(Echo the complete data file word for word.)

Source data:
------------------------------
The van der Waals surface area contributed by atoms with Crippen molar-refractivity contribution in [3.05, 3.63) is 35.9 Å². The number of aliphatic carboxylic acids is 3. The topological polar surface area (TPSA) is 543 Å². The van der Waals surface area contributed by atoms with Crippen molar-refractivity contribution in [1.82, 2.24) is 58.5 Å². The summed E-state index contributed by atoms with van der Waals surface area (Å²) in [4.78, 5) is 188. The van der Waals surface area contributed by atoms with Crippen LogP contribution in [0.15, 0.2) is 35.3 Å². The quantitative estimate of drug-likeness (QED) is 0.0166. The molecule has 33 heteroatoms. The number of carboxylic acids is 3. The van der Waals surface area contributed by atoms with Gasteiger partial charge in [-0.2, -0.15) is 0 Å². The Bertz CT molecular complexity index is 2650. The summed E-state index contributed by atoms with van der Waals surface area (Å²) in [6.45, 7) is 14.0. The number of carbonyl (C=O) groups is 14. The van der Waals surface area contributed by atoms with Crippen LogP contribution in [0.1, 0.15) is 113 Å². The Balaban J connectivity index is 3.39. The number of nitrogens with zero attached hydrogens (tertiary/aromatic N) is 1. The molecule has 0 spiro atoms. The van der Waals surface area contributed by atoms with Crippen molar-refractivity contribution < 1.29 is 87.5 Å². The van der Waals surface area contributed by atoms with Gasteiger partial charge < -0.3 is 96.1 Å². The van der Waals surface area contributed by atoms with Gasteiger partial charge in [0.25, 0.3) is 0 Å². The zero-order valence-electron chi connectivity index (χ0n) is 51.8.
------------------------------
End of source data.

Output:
The van der Waals surface area contributed by atoms with Crippen molar-refractivity contribution in [3.05, 3.63) is 35.9 Å². The number of aliphatic carboxylic acids is 3. The topological polar surface area (TPSA) is 543 Å². The van der Waals surface area contributed by atoms with Crippen molar-refractivity contribution in [1.82, 2.24) is 58.5 Å². The summed E-state index contributed by atoms with van der Waals surface area (Å²) in [4.78, 5) is 188. The van der Waals surface area contributed by atoms with Crippen LogP contribution in [0.15, 0.2) is 35.3 Å². The quantitative estimate of drug-likeness (QED) is 0.0166. The molecule has 33 heteroatoms. The number of carboxylic acids is 3. The van der Waals surface area contributed by atoms with Gasteiger partial charge in [-0.2, -0.15) is 0 Å². The Bertz CT molecular complexity index is 2650. The summed E-state index contributed by atoms with van der Waals surface area (Å²) in [6.45, 7) is 14.0. The number of carbonyl (C=O) groups is 14. The van der Waals surface area contributed by atoms with Crippen LogP contribution in [0.1, 0.15) is 113 Å². The Balaban J connectivity index is 3.39. The number of nitrogens with zero attached hydrogens (tertiary/aromatic N) is 1. The molecule has 0 spiro atoms. The van der Waals surface area contributed by atoms with Crippen molar-refractivity contribution < 1.29 is 87.5 Å². The van der Waals surface area contributed by atoms with Gasteiger partial charge < -0.3 is 96.1 Å². The van der Waals surface area contributed by atoms with Gasteiger partial charge in [0.25, 0.3) is 0 Å². The zero-order valence-electron chi connectivity index (χ0n) is 51.8.